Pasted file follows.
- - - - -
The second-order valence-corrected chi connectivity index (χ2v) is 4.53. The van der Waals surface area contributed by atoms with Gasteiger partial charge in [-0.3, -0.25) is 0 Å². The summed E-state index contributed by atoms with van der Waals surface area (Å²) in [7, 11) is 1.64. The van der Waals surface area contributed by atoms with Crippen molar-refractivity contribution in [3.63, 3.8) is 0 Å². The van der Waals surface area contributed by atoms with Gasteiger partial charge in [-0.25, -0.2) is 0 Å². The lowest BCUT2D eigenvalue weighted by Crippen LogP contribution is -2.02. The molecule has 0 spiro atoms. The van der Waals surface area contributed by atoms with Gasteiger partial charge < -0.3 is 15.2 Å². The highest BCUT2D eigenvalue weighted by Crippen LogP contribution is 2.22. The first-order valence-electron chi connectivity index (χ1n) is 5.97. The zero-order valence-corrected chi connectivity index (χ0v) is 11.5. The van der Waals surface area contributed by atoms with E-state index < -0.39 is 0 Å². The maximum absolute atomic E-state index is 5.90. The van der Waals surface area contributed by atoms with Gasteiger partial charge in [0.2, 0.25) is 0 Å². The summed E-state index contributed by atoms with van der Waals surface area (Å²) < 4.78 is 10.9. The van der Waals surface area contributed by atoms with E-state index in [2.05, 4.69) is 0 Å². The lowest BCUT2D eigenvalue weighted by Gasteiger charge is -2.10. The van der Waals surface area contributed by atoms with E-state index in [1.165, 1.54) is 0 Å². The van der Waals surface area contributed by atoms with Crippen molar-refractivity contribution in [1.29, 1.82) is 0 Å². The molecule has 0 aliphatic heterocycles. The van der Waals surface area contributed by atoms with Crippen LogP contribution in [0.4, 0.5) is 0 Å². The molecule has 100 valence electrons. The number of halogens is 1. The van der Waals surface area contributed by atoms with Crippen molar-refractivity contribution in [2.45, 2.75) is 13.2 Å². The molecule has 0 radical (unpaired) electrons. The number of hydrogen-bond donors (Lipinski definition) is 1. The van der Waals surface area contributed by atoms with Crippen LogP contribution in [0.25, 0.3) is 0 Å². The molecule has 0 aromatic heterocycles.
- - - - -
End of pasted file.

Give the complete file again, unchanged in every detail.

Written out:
The second-order valence-corrected chi connectivity index (χ2v) is 4.53. The van der Waals surface area contributed by atoms with Gasteiger partial charge in [-0.3, -0.25) is 0 Å². The summed E-state index contributed by atoms with van der Waals surface area (Å²) in [7, 11) is 1.64. The van der Waals surface area contributed by atoms with Crippen molar-refractivity contribution in [3.63, 3.8) is 0 Å². The van der Waals surface area contributed by atoms with Gasteiger partial charge in [-0.25, -0.2) is 0 Å². The lowest BCUT2D eigenvalue weighted by Crippen LogP contribution is -2.02. The molecule has 0 spiro atoms. The van der Waals surface area contributed by atoms with Gasteiger partial charge < -0.3 is 15.2 Å². The highest BCUT2D eigenvalue weighted by Crippen LogP contribution is 2.22. The first-order valence-electron chi connectivity index (χ1n) is 5.97. The zero-order valence-corrected chi connectivity index (χ0v) is 11.5. The van der Waals surface area contributed by atoms with E-state index < -0.39 is 0 Å². The maximum absolute atomic E-state index is 5.90. The van der Waals surface area contributed by atoms with Gasteiger partial charge in [0.2, 0.25) is 0 Å². The summed E-state index contributed by atoms with van der Waals surface area (Å²) < 4.78 is 10.9. The van der Waals surface area contributed by atoms with E-state index in [2.05, 4.69) is 0 Å². The lowest BCUT2D eigenvalue weighted by Gasteiger charge is -2.10. The van der Waals surface area contributed by atoms with E-state index in [1.165, 1.54) is 0 Å². The van der Waals surface area contributed by atoms with Crippen molar-refractivity contribution in [1.29, 1.82) is 0 Å². The molecule has 0 aliphatic heterocycles. The van der Waals surface area contributed by atoms with Crippen LogP contribution in [0.4, 0.5) is 0 Å². The molecule has 100 valence electrons. The number of halogens is 1. The van der Waals surface area contributed by atoms with Crippen molar-refractivity contribution in [2.45, 2.75) is 13.2 Å². The molecule has 0 radical (unpaired) electrons. The number of hydrogen-bond donors (Lipinski definition) is 1. The van der Waals surface area contributed by atoms with Crippen LogP contribution in [0.25, 0.3) is 0 Å². The molecule has 0 aromatic heterocycles.